Inside Rensselaer
Lemelson Finalists Named; Winner To Be Announced on March 3
Student innovations in composites manufacturing, graphene-based hydrogen storage, and more efficient LEDs are facing off to claim this year’s Lemelson-Rensselaer Student Prize.

The winner will be announced during a 3 p.m. ceremony on Wednesday, March 3, in the Center for Biotechnology and Interdisciplinary Studies Auditorium. The event is open to the campus community.

This year’s finalists are:
Casey Hoffman

Casey Hoffman

Casey Hoffman, Mechanical, Aerospace, and Nuclear Engineering
“Specialized Elastomeric Tooling for Advanced Thermoset Composites”

With an eye to cutting production costs and driving industrial efficiency, Hoffman has developed an entirely new method for curing advanced composites commonly used in the aerospace and biomedical industries. His patent-pending Specialized Elastometic Tooling (SET) process replaces the need for autoclaves — inefficient machines that cost hundreds of thousands of dollars — in composites manufacturing.

Hoffman’s SET process involves curing composite laminate by pressing the material between heated, rubber-lined molds. It’s a cheaper, smarter, energy-sipping, and simpler alternative to autoclaves. Advanced composites, which are now almost prohibitively expensive to manufacture, could one day see wider use in more varied applications — including construction vehicles, transportation vehicles, and energy devices — because of Hoffman’s SET process.
Kayvan J. Rafiee

Kayvan J. Rafiee

Kayvan J. Rafiee, Mechanical, Aerospace, and Nuclear Engineering
“Graphene — A Revolutionary Material for Hydrogen Storage”
Hydrogen storage has proven to be a significant bottleneck to the advancement and proliferation of fuel cell and hydrogen technologies in vehicles and other applications. Rafiee has developed a new method for manufacturing and using graphene, an atom-thick sheet of carbon atoms arranged like a nanoscale chain-link fence, to store hydrogen.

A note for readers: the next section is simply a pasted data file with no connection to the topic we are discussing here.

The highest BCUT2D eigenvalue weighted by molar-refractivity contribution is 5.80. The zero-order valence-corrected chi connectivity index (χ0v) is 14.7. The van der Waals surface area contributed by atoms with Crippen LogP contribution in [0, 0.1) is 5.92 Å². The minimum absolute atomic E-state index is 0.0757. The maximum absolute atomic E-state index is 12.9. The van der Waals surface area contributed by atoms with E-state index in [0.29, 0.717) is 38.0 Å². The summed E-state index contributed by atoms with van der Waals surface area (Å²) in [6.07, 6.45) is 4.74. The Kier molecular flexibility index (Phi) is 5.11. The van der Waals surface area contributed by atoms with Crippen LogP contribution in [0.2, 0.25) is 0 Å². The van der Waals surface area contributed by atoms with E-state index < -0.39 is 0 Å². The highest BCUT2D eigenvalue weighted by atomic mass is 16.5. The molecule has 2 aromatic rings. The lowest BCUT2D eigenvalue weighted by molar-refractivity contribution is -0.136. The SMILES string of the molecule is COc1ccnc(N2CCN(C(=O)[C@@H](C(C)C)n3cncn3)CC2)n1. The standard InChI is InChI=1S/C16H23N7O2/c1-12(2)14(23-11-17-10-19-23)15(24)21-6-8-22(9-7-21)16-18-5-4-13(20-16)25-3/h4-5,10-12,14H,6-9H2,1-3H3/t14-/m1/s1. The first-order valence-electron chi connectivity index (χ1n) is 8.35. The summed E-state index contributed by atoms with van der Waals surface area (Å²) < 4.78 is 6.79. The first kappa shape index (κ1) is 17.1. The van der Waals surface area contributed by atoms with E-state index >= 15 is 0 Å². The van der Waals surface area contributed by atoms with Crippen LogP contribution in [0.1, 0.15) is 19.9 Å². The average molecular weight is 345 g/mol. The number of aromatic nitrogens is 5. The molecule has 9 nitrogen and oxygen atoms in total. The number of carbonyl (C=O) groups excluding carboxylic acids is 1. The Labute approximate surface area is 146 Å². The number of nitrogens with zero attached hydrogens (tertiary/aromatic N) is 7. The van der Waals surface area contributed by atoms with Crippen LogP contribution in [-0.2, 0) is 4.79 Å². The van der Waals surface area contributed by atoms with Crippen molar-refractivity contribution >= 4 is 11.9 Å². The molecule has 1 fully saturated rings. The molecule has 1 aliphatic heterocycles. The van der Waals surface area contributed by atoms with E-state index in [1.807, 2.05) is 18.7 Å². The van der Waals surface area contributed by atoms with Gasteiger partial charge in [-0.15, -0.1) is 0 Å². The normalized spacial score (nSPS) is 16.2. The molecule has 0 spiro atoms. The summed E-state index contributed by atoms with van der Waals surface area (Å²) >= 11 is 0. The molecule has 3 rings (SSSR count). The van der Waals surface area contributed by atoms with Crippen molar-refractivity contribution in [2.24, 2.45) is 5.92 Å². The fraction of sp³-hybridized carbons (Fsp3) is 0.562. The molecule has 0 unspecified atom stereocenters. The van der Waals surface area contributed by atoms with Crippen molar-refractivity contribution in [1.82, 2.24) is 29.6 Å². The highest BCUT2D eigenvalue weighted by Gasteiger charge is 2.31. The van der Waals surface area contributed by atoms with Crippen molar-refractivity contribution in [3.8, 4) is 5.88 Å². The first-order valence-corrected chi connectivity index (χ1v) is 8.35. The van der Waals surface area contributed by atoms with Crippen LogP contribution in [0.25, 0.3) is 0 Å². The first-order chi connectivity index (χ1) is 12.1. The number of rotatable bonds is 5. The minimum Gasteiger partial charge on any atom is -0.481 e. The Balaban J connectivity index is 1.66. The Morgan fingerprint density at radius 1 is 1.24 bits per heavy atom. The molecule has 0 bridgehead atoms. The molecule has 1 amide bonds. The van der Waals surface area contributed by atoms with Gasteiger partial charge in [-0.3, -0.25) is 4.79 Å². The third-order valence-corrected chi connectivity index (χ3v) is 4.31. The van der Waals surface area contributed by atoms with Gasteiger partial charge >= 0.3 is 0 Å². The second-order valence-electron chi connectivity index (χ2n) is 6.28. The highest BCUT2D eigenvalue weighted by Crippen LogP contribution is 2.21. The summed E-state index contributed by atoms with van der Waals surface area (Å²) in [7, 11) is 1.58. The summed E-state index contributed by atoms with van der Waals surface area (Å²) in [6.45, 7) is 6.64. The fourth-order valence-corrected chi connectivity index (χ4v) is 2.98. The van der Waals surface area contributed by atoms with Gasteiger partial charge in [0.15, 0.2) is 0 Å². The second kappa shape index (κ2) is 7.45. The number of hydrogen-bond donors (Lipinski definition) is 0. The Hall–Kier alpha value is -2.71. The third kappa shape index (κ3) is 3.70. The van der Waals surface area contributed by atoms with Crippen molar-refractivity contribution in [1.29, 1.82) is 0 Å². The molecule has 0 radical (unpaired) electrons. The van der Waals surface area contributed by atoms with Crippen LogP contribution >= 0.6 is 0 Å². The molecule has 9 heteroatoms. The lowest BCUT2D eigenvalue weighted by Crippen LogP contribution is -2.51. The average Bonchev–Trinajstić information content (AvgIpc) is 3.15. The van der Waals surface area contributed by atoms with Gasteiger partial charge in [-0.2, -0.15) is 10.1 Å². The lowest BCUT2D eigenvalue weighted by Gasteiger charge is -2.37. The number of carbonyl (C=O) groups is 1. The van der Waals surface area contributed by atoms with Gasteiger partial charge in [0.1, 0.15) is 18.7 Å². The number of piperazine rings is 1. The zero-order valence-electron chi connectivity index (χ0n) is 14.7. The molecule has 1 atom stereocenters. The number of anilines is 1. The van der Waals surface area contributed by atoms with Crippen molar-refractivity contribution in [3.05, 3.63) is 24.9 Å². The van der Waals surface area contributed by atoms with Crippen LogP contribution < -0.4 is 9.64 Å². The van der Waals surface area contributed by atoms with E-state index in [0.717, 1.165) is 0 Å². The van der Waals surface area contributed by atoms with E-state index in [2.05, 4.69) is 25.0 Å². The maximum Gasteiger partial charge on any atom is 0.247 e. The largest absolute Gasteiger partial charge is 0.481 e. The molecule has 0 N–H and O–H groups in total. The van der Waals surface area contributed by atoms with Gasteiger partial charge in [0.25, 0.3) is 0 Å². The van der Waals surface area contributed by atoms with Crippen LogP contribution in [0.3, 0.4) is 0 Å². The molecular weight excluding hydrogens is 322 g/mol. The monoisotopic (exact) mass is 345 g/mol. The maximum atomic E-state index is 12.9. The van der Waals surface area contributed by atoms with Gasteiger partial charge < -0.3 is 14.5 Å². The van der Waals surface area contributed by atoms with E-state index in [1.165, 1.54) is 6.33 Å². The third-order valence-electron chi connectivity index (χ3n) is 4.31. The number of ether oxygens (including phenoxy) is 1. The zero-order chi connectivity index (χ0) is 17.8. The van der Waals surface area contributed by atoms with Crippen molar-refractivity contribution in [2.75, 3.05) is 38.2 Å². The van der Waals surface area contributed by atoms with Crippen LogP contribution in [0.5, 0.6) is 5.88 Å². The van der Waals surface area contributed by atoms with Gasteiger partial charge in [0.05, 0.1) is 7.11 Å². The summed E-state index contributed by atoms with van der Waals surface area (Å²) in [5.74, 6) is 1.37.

Rafiee used a combination of mechanical grinding, plasma treatment, and annealing to engineer the atomic structure of graphene to maximize its hydrogen storage capacity. This new graphene has exhibited a hydrogen storage capacity of 14 percent by weight at room temperature — far exceeding any other known material. Rafiee’s new graphene material holds the promise of opening the door to better, more affordable hydrogen-powered cars and trucks.

Jiuru Xu

Jiuru Xu, Physics, Applied Physics, and Astronomy
“My Inventiveness at Rensselaer — The Cure of the Efficiency Droop”

Light-emitting diodes (LEDs) will one day replace common light bulbs and illuminate the world, but this progress continues to be slowed by the “efficiency droop” that plagues most LEDs. Still not fully understood, the droop causes LEDs to lose efficiency as they receive higher electrical currents. Xu, however, has developed a new method for defeating the droop once and for all.

Xu demonstrated a new type of LED, called the polarization-matched LED, for reducing the efficiency droop. Xu’s new LEDs feature a polarization-matched active region, which puts a stop to the electron leakage and reduces the effects of the droop. This work could be a key step toward the wider use of greener, longer-lived LEDs.
The $30,000 Lemelson-Rensselaer Student Prize is funded through a partnership with the Lemelson-MIT Program, which has awarded the $30,000 Lemelson-MIT Student Prize to outstanding student inventors at MIT since 1995. The program recognizes outstanding inventors, encourages sustainable new solutions to real-world problems, and enables and inspires young people to pursue creative lives and careers through invention. Jerome H. Lemelson, one of U.S. history’s most prolific inventors, and his wife, Dorothy, founded the Lemelson-MIT Program at the Massachusetts Institute of Technology in 1994.

Visit for more information on this year’s ceremony and finalists.
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Inside Rensselaer
Volume 4, Number 3, February 19, 2010
©2010 Rensselaer Polytechnic Institute
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